Those who continue to believe in the viability of the Labour Party as a political force for the achievement of socialism are today confronted with more serious questions than ever before. Evidence of Labour Governments being weak, timid and wholly reformist is hardly new; but today, after six years of the Wilson Government with an unbeatable majority, it ought to be more difficult than ever before to concede that policies will really be different next time. Since 1964 the Wilson administration has operated upon conservative lines : being unrelievedly reactionary in foreign politics; cautiously conservative in its domestic policies; and a great deal more hostile to the trade union movement than many Tories would have thought possible. If the Wilson Government has achieved anything – and the matter is by no means certain – it will only have been in the direction of improving the industrial efficiency of capitalist enterprise: an epitaph that not even every member of the Wilson Government will altogether relish, to say nothing of the admiring troops outside.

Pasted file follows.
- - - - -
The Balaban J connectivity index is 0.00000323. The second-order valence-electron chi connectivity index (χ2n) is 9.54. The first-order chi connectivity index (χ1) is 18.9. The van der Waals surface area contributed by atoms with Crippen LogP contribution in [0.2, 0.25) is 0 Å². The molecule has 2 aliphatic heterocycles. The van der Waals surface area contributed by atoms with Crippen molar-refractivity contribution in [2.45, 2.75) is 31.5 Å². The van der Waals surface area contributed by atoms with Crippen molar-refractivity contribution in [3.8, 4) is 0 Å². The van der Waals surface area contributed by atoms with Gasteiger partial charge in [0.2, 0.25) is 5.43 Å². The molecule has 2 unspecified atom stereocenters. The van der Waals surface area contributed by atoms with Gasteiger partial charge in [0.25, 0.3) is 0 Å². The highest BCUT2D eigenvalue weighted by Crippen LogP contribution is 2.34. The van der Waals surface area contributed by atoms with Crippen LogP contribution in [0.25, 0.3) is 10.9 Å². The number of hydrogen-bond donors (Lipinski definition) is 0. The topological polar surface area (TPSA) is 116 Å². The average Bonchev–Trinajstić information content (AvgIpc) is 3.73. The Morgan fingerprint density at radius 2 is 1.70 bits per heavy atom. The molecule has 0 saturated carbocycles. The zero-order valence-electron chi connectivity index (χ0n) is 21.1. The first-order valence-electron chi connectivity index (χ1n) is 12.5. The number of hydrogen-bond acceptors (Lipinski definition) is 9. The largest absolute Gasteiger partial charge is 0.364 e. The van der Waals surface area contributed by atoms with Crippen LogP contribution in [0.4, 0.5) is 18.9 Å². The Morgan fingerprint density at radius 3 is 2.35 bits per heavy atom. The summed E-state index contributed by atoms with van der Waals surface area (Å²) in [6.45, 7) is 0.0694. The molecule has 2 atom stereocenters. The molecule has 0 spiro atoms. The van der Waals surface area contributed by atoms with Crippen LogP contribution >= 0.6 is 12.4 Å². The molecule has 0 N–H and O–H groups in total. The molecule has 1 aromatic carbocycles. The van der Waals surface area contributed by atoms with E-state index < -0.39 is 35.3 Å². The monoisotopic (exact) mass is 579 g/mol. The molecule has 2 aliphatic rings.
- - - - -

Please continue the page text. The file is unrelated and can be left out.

There have always existed, at any one point of time, some trends in the general situation to bolster the hopes of the left-wing activists in their self-appointed sisyphean task of turning the Labour Party into a fighting socialist body; and today their hopes are centred on the trade unions, even, for some, upon the TUC. It is, of course, always possible that some future Labour administration will act as the Attlee Government of 1945 did for the first two and a half years of its life: as a vigorous reforming Government within the liberal-collectivist tradition. But this had nothing to do with socialism, for there were no basic changes of a fundamental kind, and the most important single achievement of the Attlee Government was the very smooth transition from a war to a peace economy, thereby preparing the way, against the background of a dynamic world economy, for a decade of money making in the 1950s unprecedented in the twentieth century save for the profiteering of world war one. At their reformist best, and we have only this short period after 1945 as a single example, Labour governments fall a very long way behind the socialist initiatives as understood by most socialists. But if not the Labour Party, what then?

* * *